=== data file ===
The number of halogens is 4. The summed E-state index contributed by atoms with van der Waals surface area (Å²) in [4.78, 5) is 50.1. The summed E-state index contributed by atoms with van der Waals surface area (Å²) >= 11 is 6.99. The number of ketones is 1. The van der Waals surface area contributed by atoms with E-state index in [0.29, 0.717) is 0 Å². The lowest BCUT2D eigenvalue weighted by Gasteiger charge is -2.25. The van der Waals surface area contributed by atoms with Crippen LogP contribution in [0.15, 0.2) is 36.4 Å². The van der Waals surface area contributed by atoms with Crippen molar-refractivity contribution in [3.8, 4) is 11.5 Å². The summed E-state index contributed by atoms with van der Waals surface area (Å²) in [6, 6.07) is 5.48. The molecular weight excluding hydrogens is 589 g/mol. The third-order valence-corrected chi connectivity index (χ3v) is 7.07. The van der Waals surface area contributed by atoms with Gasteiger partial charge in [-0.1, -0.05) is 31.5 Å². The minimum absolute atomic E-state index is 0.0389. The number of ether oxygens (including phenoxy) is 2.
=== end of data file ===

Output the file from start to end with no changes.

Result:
The number of halogens is 4. The summed E-state index contributed by atoms with van der Waals surface area (Å²) in [4.78, 5) is 50.1. The summed E-state index contributed by atoms with van der Waals surface area (Å²) >= 11 is 6.99. The number of ketones is 1. The van der Waals surface area contributed by atoms with E-state index in [0.29, 0.717) is 0 Å². The lowest BCUT2D eigenvalue weighted by Gasteiger charge is -2.25. The van der Waals surface area contributed by atoms with Crippen LogP contribution in [0.15, 0.2) is 36.4 Å². The van der Waals surface area contributed by atoms with Crippen molar-refractivity contribution in [3.8, 4) is 11.5 Å². The summed E-state index contributed by atoms with van der Waals surface area (Å²) in [6, 6.07) is 5.48. The molecular weight excluding hydrogens is 589 g/mol. The third-order valence-corrected chi connectivity index (χ3v) is 7.07. The van der Waals surface area contributed by atoms with Gasteiger partial charge in [-0.1, -0.05) is 31.5 Å². The minimum absolute atomic E-state index is 0.0389. The number of ether oxygens (including phenoxy) is 2.